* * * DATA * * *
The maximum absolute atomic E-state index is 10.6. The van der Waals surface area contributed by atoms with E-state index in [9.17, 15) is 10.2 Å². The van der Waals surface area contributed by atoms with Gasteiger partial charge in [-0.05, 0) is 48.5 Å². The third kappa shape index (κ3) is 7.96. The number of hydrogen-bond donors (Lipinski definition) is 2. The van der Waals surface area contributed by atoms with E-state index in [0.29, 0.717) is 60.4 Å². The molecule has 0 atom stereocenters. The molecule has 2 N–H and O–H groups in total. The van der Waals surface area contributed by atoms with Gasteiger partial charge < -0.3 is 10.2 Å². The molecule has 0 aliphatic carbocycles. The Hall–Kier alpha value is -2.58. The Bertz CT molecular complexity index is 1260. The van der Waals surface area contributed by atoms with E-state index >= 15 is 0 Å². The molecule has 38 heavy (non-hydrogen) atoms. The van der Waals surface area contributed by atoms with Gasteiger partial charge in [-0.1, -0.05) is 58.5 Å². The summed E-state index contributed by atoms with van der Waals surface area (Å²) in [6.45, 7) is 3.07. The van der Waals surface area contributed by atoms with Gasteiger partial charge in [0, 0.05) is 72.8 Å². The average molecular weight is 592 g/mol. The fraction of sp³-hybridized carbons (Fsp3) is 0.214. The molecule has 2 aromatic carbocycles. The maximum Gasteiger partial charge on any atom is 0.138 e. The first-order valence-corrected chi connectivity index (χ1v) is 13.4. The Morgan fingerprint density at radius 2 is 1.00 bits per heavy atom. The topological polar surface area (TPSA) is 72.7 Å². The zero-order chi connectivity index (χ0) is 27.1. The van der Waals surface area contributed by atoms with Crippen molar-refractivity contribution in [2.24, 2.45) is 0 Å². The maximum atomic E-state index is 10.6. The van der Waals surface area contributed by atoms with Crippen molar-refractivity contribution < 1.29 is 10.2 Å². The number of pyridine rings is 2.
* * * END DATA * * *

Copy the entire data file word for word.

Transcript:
The maximum absolute atomic E-state index is 10.6. The van der Waals surface area contributed by atoms with E-state index in [9.17, 15) is 10.2 Å². The van der Waals surface area contributed by atoms with Gasteiger partial charge in [-0.05, 0) is 48.5 Å². The third kappa shape index (κ3) is 7.96. The number of hydrogen-bond donors (Lipinski definition) is 2. The van der Waals surface area contributed by atoms with E-state index in [0.29, 0.717) is 60.4 Å². The molecule has 0 atom stereocenters. The molecule has 2 N–H and O–H groups in total. The van der Waals surface area contributed by atoms with Gasteiger partial charge < -0.3 is 10.2 Å². The molecule has 0 aliphatic carbocycles. The Hall–Kier alpha value is -2.58. The Bertz CT molecular complexity index is 1260. The van der Waals surface area contributed by atoms with E-state index >= 15 is 0 Å². The molecule has 38 heavy (non-hydrogen) atoms. The van der Waals surface area contributed by atoms with Gasteiger partial charge in [-0.1, -0.05) is 58.5 Å². The summed E-state index contributed by atoms with van der Waals surface area (Å²) in [6.45, 7) is 3.07. The van der Waals surface area contributed by atoms with Gasteiger partial charge in [0, 0.05) is 72.8 Å². The average molecular weight is 592 g/mol. The fraction of sp³-hybridized carbons (Fsp3) is 0.214. The molecule has 2 aromatic carbocycles. The maximum Gasteiger partial charge on any atom is 0.138 e. The first-order valence-corrected chi connectivity index (χ1v) is 13.4. The Morgan fingerprint density at radius 2 is 1.00 bits per heavy atom. The topological polar surface area (TPSA) is 72.7 Å². The zero-order chi connectivity index (χ0) is 27.1. The van der Waals surface area contributed by atoms with Crippen molar-refractivity contribution in [2.24, 2.45) is 0 Å². The maximum atomic E-state index is 10.6. The van der Waals surface area contributed by atoms with Crippen molar-refractivity contribution < 1.29 is 10.2 Å². The number of pyridine rings is 2.